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How Superbug Staph Aureus Resists Our Natural Defenses

Date:
March 28, 2008
Source:
University of Washington
Summary:
Researchers have uncovered how the bacterium Staphylococcus aureus, including the notorious MRSA (methicillin-resistant Staph aureus) "superbug" strains, resists our body's natural defenses against infection. The work, in Science, could lead to new ways to fight the bacteria.
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This scanning electron micrograph depicts numerous clumps of methicillin-resistant Staphylococcus aureus bacteria, commonly referred to by the acronym, MRSA; Magnified 2381x.
Credit: Janice Haney Carr, CDC

Researchers at the University of Washington have uncovered how the bacterium Staphylococcus aureus, including the notorious MRSA (methicillin-resistant Staph aureus) "superbug" strains, resists our body's natural defenses against infection. The work, which was featured on the cover of the March 21 issue of Science, could lead to new ways to fight the bacteria.

Dr. Ferric Fang, UW professor of laboratory medicine and microbiology, and his UW colleagues Dr. Anthony Richardson and Dr. Stephen Libby set out to determine what makes Staph aureus a better pathogen than other bacteria. They focused on a chemical compound called nitric oxide (NO), a natural antibiotic that our cells excrete to protect us from pathogens. For most bacteria, NO creates an environment that keeps invading microbes from undergoing respiration or fermentation, vital chemical processes that allow bacteria to grow.

The researchers found that Staph aureus has a mechanism that allows it to produce lactic acid in the presence of NO, which allows it to maintain its chemical balance and keep growing and thriving in the harsh host environment. When Staph aureus is exposed to NO, it produces the novel enzyme responsible for lactic acid production, along with another enzyme that converts NO to non-toxic products. NO is commonly found in the nose and nasal passages, and is meant to protect people against disease-causing microbes. But Staph aureus is commonly found in the nose despite the presence of NO, the researchers explained.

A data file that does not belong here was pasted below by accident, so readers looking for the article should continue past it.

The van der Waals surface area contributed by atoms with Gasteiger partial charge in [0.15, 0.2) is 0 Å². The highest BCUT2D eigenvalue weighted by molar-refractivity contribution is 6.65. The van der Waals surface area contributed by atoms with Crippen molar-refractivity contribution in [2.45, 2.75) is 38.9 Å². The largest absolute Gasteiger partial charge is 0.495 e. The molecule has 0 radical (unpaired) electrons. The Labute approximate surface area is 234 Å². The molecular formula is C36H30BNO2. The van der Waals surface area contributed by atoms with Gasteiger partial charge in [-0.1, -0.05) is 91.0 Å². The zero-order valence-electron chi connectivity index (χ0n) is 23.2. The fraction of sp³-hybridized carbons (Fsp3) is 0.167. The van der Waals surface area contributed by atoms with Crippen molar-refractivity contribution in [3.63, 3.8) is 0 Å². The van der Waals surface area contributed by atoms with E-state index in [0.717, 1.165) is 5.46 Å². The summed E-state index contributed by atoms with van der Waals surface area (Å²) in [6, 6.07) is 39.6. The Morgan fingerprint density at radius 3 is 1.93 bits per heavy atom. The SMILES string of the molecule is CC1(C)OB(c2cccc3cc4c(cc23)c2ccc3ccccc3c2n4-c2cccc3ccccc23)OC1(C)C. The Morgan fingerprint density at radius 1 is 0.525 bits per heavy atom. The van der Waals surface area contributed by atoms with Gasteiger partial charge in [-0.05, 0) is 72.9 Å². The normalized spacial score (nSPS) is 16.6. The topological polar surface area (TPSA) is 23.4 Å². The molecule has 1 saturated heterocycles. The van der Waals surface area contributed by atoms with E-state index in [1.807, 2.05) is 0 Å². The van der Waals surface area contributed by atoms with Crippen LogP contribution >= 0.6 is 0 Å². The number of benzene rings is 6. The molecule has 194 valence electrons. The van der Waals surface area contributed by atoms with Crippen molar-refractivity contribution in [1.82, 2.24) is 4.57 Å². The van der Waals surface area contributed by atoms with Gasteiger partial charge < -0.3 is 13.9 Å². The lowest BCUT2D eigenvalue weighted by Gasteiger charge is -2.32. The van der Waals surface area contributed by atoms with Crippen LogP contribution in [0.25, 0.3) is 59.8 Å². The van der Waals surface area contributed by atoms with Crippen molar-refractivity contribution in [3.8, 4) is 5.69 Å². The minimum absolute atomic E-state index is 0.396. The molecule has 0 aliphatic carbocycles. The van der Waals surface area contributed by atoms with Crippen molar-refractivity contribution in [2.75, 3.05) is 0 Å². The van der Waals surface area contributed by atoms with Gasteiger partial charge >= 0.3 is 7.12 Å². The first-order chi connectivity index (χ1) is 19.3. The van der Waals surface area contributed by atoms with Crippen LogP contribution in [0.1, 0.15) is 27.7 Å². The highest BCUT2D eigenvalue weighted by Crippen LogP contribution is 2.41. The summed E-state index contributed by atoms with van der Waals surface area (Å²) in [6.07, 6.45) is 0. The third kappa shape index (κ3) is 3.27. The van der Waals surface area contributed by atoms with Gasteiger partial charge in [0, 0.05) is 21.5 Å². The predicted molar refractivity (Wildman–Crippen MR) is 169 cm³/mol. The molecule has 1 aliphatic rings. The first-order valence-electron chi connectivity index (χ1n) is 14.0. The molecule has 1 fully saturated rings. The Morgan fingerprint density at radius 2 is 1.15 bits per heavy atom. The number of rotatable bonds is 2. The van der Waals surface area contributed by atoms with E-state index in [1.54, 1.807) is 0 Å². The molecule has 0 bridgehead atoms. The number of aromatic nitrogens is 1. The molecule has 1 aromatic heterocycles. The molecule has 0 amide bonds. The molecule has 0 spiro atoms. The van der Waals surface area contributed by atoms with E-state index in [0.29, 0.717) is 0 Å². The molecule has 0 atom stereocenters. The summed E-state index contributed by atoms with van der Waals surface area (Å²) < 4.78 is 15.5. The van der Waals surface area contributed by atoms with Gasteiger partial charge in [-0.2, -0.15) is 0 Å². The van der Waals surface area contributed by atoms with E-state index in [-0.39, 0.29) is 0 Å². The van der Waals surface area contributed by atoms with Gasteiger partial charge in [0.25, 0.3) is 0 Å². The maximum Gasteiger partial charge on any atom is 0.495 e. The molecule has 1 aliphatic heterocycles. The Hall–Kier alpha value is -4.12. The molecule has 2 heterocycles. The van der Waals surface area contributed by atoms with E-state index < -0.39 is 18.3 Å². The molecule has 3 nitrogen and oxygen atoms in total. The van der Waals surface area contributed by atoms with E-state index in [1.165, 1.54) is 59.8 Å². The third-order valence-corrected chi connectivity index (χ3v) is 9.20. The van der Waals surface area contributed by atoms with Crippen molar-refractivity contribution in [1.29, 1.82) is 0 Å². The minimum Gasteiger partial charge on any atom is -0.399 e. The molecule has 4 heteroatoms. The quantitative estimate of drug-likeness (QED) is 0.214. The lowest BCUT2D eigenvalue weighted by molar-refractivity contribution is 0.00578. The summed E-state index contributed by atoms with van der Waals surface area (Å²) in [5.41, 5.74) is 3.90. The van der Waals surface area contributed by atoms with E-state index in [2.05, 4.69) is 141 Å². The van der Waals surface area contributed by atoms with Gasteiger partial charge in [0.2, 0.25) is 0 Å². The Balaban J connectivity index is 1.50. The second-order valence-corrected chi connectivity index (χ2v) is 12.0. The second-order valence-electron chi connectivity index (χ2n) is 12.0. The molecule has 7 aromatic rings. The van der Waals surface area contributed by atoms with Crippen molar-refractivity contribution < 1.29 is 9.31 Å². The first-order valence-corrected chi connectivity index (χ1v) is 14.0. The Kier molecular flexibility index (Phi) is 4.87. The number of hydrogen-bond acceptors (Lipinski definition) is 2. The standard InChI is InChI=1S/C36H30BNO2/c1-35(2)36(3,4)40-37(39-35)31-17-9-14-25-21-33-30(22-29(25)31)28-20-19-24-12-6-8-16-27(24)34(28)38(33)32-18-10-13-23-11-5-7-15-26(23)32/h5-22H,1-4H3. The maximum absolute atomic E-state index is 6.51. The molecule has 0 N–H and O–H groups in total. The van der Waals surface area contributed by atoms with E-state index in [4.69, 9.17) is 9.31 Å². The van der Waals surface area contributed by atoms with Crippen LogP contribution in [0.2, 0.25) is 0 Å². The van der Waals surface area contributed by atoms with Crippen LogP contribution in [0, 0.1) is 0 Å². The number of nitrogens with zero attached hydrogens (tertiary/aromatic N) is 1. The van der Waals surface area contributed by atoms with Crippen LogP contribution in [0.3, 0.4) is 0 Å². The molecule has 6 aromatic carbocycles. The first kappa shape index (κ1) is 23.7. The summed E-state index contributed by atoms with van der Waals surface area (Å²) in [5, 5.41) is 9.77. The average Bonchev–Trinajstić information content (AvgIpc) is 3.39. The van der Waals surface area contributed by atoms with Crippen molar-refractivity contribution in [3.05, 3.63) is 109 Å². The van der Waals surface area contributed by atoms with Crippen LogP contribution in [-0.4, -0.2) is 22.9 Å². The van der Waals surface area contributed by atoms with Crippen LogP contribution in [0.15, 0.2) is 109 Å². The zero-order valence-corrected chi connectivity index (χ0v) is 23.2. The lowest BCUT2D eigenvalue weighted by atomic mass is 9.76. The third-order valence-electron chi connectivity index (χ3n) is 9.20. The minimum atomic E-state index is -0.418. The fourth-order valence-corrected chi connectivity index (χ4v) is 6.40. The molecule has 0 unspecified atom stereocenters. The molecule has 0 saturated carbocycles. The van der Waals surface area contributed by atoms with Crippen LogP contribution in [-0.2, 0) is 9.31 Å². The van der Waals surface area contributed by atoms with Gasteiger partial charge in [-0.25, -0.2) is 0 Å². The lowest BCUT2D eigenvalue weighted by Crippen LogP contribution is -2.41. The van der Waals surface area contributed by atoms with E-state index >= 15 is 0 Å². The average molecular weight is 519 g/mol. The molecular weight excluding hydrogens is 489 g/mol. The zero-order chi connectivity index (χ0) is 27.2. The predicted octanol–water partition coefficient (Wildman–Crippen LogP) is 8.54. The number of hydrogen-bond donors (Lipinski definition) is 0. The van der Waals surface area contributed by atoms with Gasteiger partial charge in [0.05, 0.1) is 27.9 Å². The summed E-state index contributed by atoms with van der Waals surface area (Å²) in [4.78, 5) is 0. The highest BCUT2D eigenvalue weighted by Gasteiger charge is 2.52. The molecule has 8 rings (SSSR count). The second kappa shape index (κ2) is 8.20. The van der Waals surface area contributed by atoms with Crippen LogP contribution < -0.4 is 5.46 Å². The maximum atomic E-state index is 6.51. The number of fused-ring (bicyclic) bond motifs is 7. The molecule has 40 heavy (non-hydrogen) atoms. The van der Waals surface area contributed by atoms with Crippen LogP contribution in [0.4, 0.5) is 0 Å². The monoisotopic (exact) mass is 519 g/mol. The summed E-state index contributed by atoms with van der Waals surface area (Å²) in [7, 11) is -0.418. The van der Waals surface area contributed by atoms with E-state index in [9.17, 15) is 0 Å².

When the researchers modified Staph aureus to take away its ability to make lactic acid, the bacteria could no longer tolerate NO. The modified bacteria also lost their ability to survive in host immune cells and cause lethal disease in mice.

"MRSA has become an enormous public health problem, by causing both hospital- and community-acquired infections," explained Fang. "Staph aureus has already colonized about one-third of the world's population, so traditional antibiotics will probably not be the complete answer to the MRSA problem."

However, the researchers added, trying to make Staph aureus more susceptible to our natural defenses might lead to new strategies to de-colonize the population and prevent staphylococcal infections.


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The above post is reprinted from materials provided by University of Washington. Note: Materials may be edited for content and length.


Cite This Page:

University of Washington. "How Superbug Staph Aureus Resists Our Natural Defenses." ScienceDaily. ScienceDaily, 28 March 2008. <www.sciencedaily.com/releases/2008/03/080324113258.htm>.
University of Washington. (2008, March 28). How Superbug Staph Aureus Resists Our Natural Defenses. ScienceDaily. Retrieved July 3, 2015 from www.sciencedaily.com/releases/2008/03/080324113258.htm
University of Washington. "How Superbug Staph Aureus Resists Our Natural Defenses." ScienceDaily. www.sciencedaily.com/releases/2008/03/080324113258.htm (accessed July 3, 2015).

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